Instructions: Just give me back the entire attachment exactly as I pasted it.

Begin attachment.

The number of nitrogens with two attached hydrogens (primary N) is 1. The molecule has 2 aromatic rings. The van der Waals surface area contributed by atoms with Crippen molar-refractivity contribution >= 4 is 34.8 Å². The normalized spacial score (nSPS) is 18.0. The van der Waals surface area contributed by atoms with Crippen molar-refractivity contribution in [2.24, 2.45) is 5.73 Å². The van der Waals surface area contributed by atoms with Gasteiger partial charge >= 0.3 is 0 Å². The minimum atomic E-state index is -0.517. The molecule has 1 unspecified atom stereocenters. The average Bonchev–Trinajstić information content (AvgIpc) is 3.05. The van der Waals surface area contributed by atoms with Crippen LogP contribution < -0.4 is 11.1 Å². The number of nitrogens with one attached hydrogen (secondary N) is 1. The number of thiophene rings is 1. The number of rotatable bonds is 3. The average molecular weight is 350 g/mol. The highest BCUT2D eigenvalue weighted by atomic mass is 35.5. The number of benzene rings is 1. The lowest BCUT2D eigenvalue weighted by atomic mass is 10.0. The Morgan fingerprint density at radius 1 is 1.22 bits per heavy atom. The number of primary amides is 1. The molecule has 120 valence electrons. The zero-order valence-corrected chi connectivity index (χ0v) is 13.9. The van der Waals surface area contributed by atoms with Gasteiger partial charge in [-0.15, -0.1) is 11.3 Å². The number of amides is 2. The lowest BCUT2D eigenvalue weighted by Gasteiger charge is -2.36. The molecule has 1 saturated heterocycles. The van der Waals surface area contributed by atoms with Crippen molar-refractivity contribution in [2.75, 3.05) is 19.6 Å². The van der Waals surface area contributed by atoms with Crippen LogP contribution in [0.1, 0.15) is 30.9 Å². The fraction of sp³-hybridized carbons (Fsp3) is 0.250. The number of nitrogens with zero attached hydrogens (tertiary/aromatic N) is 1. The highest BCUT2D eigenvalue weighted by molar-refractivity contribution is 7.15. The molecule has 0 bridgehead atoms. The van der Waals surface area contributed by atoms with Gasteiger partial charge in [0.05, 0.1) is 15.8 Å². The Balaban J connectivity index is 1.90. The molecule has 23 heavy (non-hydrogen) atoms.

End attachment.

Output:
The number of nitrogens with two attached hydrogens (primary N) is 1. The molecule has 2 aromatic rings. The van der Waals surface area contributed by atoms with Crippen molar-refractivity contribution >= 4 is 34.8 Å². The normalized spacial score (nSPS) is 18.0. The van der Waals surface area contributed by atoms with Crippen molar-refractivity contribution in [2.24, 2.45) is 5.73 Å². The van der Waals surface area contributed by atoms with Gasteiger partial charge >= 0.3 is 0 Å². The minimum atomic E-state index is -0.517. The molecule has 1 unspecified atom stereocenters. The average Bonchev–Trinajstić information content (AvgIpc) is 3.05. The van der Waals surface area contributed by atoms with Crippen LogP contribution < -0.4 is 11.1 Å². The number of nitrogens with one attached hydrogen (secondary N) is 1. The number of thiophene rings is 1. The number of rotatable bonds is 3. The average molecular weight is 350 g/mol. The highest BCUT2D eigenvalue weighted by atomic mass is 35.5. The number of benzene rings is 1. The lowest BCUT2D eigenvalue weighted by atomic mass is 10.0. The Morgan fingerprint density at radius 1 is 1.22 bits per heavy atom. The number of primary amides is 1. The molecule has 120 valence electrons. The zero-order valence-corrected chi connectivity index (χ0v) is 13.9. The van der Waals surface area contributed by atoms with Gasteiger partial charge in [-0.15, -0.1) is 11.3 Å². The number of amides is 2. The lowest BCUT2D eigenvalue weighted by Gasteiger charge is -2.36. The molecule has 1 saturated heterocycles. The van der Waals surface area contributed by atoms with Crippen molar-refractivity contribution in [2.75, 3.05) is 19.6 Å². The van der Waals surface area contributed by atoms with Crippen LogP contribution in [0.1, 0.15) is 30.9 Å². The fraction of sp³-hybridized carbons (Fsp3) is 0.250. The number of nitrogens with zero attached hydrogens (tertiary/aromatic N) is 1. The highest BCUT2D eigenvalue weighted by molar-refractivity contribution is 7.15. The molecule has 0 bridgehead atoms. The van der Waals surface area contributed by atoms with Gasteiger partial charge in [0.05, 0.1) is 15.8 Å². The Balaban J connectivity index is 1.90. The molecule has 23 heavy (non-hydrogen) atoms.